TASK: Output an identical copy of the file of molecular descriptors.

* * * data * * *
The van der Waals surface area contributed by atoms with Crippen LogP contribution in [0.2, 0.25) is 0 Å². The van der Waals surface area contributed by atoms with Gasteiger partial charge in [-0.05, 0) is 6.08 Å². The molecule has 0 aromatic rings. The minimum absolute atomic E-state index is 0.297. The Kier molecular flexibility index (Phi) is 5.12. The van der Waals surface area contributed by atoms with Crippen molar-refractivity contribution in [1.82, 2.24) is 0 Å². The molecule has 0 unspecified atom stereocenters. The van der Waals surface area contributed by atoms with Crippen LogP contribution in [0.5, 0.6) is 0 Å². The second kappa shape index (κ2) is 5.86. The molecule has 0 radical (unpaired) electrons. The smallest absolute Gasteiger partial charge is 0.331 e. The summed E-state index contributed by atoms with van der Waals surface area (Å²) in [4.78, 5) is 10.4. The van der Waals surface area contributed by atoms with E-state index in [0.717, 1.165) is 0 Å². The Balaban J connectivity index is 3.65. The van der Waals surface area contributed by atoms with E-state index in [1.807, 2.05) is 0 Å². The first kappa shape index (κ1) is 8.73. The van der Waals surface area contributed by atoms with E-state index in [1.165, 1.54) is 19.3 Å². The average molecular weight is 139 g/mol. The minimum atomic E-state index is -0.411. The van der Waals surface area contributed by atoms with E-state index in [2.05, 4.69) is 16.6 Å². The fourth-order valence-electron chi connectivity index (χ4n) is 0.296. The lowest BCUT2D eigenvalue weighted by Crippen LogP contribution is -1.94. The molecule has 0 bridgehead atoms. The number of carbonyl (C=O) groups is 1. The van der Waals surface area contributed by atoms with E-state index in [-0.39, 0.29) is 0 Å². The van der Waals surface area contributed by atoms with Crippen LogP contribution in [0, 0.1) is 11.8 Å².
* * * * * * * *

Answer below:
The van der Waals surface area contributed by atoms with Crippen LogP contribution in [0.2, 0.25) is 0 Å². The van der Waals surface area contributed by atoms with Gasteiger partial charge in [-0.05, 0) is 6.08 Å². The molecule has 0 aromatic rings. The minimum absolute atomic E-state index is 0.297. The Kier molecular flexibility index (Phi) is 5.12. The van der Waals surface area contributed by atoms with Crippen molar-refractivity contribution in [1.82, 2.24) is 0 Å². The molecule has 0 unspecified atom stereocenters. The van der Waals surface area contributed by atoms with Crippen LogP contribution in [0.5, 0.6) is 0 Å². The second kappa shape index (κ2) is 5.86. The molecule has 0 radical (unpaired) electrons. The smallest absolute Gasteiger partial charge is 0.331 e. The summed E-state index contributed by atoms with van der Waals surface area (Å²) in [4.78, 5) is 10.4. The van der Waals surface area contributed by atoms with E-state index in [0.717, 1.165) is 0 Å². The Balaban J connectivity index is 3.65. The van der Waals surface area contributed by atoms with E-state index in [1.807, 2.05) is 0 Å². The first kappa shape index (κ1) is 8.73. The van der Waals surface area contributed by atoms with E-state index in [1.165, 1.54) is 19.3 Å². The average molecular weight is 139 g/mol. The minimum atomic E-state index is -0.411. The van der Waals surface area contributed by atoms with E-state index in [2.05, 4.69) is 16.6 Å². The fourth-order valence-electron chi connectivity index (χ4n) is 0.296. The lowest BCUT2D eigenvalue weighted by Crippen LogP contribution is -1.94. The molecule has 0 bridgehead atoms. The number of carbonyl (C=O) groups is 1. The van der Waals surface area contributed by atoms with E-state index in [-0.39, 0.29) is 0 Å². The van der Waals surface area contributed by atoms with Crippen LogP contribution in [0, 0.1) is 11.8 Å².